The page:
While the moon blocks galactic cosmic rays to some extent, the hazards posed by the secondary radiation showers counter the shielding effects, Spence said at a press conference at the American Geophysical Union meeting in San Francisco this week.

Overall, future lunar travelers face a radiation dose 30 percent to 40 percent higher than originally expected, Spence said."

news.discovery.com...



posted on Feb, 17 2013 @ 12:05 AM
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Originally posted by Zaphod58
reply to post by kiwasabi
 



"We are in a period when the radiation risks are elevated, but still tolerable," Spence said, adding that the levels were about what an X-ray technician or uranium miner might normally experience in a year.

news.discovery.com...

The sun is actually a very inefficient emitter when it comes to Gamma rays. I'll look up emissions from the sun tomorrow when I have time, but I remember reading that it's surprisingly low, so it's entirely possible for the moon to emit more than the sun, and still be well in the safe levels.


Yeah I saw that quote as well but I'm not sure what it means. It's about the same as an x-ray tech or uranium miner might normally encounter in a year... but that much radiation in the period of 1 day? That would be 360X more than what those professionals would encounter in a day.



posted on Feb, 17 2013 @ 07:57 PM
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reply to post by kiwasabi
 


And here is why.


Actually, the Sun does not only produce IR, visible light, and UV. Fusion in the core actually gives off high energy gamma rays. However, as the gamma ray photons make their arduous journey to the surface of the Sun, they are continuously absorbed by the solar plasma and re-emitted to lower frequencies. By the time they get to the surface, their frequencies are mostly only within the IR/visible light/UV spectrum.

www.universetoday.com...

Most Gamma radiation emitted by the sun only comes out as high energy particles during flares. There is some Gamma emission from the sun, but nowhere near what you would expect it to be, and what is emitted is lower energy particles.



posted on Feb, 17 2013 @ 08:13 PM
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reply to post by kiwasabi
 




Apollo 11 was on the moon for nearly a full day, that is enough time for the radiation to seep through the suits and cause serious damage.

Radiation does not "seep through" something.
Look, you don't know anything about radiation. It's pointless for you to speculate and claim that it was impossible for the astronauts to live on the Moon. ##SNIPPED##
edit on Sun Feb 17 2013 by DontTreadOnMe because: We expect civility and decorum within all topics - Please Review This Link.



posted on Feb, 17 2013 @ 08:44 PM
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reply to post by Zaphod58
 


Fair enough. So based on what that Discover article said, astronauts who go to the moon are at risk of exposure to the same amount of radiation as uranium miners experience in a year. Which means that they're exposed to that much radiation in the course of their 1 day or so stay.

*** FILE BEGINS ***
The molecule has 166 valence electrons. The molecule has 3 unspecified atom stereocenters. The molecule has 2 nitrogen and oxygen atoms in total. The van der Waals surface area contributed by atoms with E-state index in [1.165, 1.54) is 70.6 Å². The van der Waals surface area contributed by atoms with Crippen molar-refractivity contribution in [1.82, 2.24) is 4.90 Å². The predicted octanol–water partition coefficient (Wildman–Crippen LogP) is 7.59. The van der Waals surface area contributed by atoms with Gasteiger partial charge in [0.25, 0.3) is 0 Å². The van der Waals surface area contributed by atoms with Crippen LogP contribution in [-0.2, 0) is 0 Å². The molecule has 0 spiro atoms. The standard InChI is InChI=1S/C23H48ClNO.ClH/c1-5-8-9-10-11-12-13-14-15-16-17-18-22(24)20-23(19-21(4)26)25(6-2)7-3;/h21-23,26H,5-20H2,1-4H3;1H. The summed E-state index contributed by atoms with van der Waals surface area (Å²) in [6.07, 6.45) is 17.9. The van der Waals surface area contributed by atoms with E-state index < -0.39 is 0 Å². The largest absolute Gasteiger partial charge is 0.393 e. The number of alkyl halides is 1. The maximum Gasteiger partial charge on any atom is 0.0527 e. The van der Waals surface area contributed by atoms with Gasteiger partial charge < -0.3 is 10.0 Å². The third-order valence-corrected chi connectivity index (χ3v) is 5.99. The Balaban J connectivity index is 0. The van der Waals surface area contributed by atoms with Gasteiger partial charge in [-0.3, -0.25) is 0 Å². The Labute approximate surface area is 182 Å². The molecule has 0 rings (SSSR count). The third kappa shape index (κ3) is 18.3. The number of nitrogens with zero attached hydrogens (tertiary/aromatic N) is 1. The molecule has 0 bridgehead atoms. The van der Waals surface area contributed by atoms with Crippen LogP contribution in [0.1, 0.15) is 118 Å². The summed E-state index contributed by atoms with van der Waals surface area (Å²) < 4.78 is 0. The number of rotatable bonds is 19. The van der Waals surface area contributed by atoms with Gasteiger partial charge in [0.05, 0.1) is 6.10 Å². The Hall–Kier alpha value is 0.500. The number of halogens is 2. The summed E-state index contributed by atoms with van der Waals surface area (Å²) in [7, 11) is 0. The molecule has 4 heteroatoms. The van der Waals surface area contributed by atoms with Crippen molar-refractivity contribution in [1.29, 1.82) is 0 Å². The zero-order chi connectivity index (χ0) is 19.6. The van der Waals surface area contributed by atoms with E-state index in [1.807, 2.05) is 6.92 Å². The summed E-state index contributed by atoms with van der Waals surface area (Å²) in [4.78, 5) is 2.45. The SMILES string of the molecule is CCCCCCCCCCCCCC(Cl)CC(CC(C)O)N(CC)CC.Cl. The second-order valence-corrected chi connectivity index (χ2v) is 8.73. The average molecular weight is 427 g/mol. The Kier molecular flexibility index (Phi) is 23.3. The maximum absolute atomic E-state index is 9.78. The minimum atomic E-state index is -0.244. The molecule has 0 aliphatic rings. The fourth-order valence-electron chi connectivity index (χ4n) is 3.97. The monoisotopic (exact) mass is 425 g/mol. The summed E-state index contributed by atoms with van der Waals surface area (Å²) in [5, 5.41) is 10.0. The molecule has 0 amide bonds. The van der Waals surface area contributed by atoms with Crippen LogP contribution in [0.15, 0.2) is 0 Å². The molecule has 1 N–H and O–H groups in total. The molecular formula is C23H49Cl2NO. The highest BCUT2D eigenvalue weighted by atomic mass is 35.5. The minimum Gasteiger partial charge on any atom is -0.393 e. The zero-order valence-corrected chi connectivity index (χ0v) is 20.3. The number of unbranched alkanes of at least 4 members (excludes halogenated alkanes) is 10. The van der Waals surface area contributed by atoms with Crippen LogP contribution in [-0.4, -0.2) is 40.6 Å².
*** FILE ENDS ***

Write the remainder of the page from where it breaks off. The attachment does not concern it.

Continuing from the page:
"The applicable radiation dose standard for workers is 20 mSv/a (averaged over 5 years), and the fatal cancer risk is 0.04 per Sv, according to [ICRP60]".

www.wise-uranium.org...

So this would actually be 7300 msV/a (365 X 20 mSv/a). How does that much radiation per day compare to that tolerated by the human body? And yes I realize this measurement is actually for a year, I'm not sure how to convert it into days or hours worth of radiation exposure.



posted on Feb, 17 2013 @ 09:16 PM
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reply to post by kiwasabi
 


20 mSv/a is actually a fairly low dose. 24 mSv/a is background at an airline cruising altitude. A 20 mSv dose at one shot is the equivalent of a full body CT scan. You aren't getting to really dangerous levels until you get into Sieverts, which are fatal in the 4.5-6 range.

There are places here on earth where people receive more, or similar doses to that, and still live there.


Naturally occurring background radiation is the main source of exposure for most people, and provides some perspective on radiation exposure from nuclear energy. The average dose received by all of us from background radiation is around 2.4 mSv/yr, which can vary depending on the geology and altitude where people live – ranging between 1 and 10 mSv/yr, but can be more than 50 mSv/yr. The highest known level of background radiation affecting a substantial population is in Kerala and Madras states in India where some 140,000 people receive doses which average over 15 millisievert per year from gamma radiation, in addition to a similar dose from radon. Comparable levels occur in Brazil and Sudan, with average exposures up to about 40 mSv/yr to many people.

Several places are known in Iran, India and Europe where natural background radiation gives an annual dose of more than 100 mSv and up to 260 mSv (at Ramsar in Iran, where some 200,000 people are exposed to more than 10 mSv/yr). Lifetime doses from natural radiation range up to several thousand millisievert. However, there is no evidence of increased cancers or other health problems arising from these high natural levels. The millions of nuclear workers that have been monitored closely for 50 years have no higher cancer mortality than the general population but have had up to ten times the average dose. People living in Colorado and Wyoming have twice the annual dose as those in Los Angeles, but have lower cancer rates.

www.world-nuclear.org...
edit on 2/17/2013 by Zaphod58 because: (no reason given)